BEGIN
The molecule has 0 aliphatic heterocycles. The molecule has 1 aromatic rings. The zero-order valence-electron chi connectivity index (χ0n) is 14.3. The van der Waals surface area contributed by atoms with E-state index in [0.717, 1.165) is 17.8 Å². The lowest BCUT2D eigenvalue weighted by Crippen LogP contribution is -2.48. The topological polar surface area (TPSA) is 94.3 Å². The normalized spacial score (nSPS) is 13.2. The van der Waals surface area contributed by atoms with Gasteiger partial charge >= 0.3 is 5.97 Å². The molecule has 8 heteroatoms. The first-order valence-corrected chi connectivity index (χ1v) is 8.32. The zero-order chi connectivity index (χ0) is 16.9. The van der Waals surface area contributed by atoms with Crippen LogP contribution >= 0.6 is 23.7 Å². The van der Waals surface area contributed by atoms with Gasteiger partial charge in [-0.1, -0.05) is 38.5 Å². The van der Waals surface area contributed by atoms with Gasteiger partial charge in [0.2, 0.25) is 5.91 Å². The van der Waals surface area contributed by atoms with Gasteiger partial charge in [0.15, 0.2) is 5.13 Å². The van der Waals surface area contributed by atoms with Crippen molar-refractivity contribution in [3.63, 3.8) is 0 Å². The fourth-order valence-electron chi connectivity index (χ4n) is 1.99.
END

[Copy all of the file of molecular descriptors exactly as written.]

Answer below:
The molecule has 0 aliphatic heterocycles. The molecule has 1 aromatic rings. The zero-order valence-electron chi connectivity index (χ0n) is 14.3. The van der Waals surface area contributed by atoms with E-state index in [0.717, 1.165) is 17.8 Å². The lowest BCUT2D eigenvalue weighted by Crippen LogP contribution is -2.48. The topological polar surface area (TPSA) is 94.3 Å². The normalized spacial score (nSPS) is 13.2. The van der Waals surface area contributed by atoms with Gasteiger partial charge >= 0.3 is 5.97 Å². The molecule has 8 heteroatoms. The first-order valence-corrected chi connectivity index (χ1v) is 8.32. The zero-order chi connectivity index (χ0) is 16.9. The van der Waals surface area contributed by atoms with Crippen LogP contribution >= 0.6 is 23.7 Å². The van der Waals surface area contributed by atoms with Gasteiger partial charge in [-0.1, -0.05) is 38.5 Å². The van der Waals surface area contributed by atoms with Gasteiger partial charge in [0.2, 0.25) is 5.91 Å². The van der Waals surface area contributed by atoms with Gasteiger partial charge in [0.15, 0.2) is 5.13 Å². The van der Waals surface area contributed by atoms with Crippen molar-refractivity contribution in [3.63, 3.8) is 0 Å². The fourth-order valence-electron chi connectivity index (χ4n) is 1.99.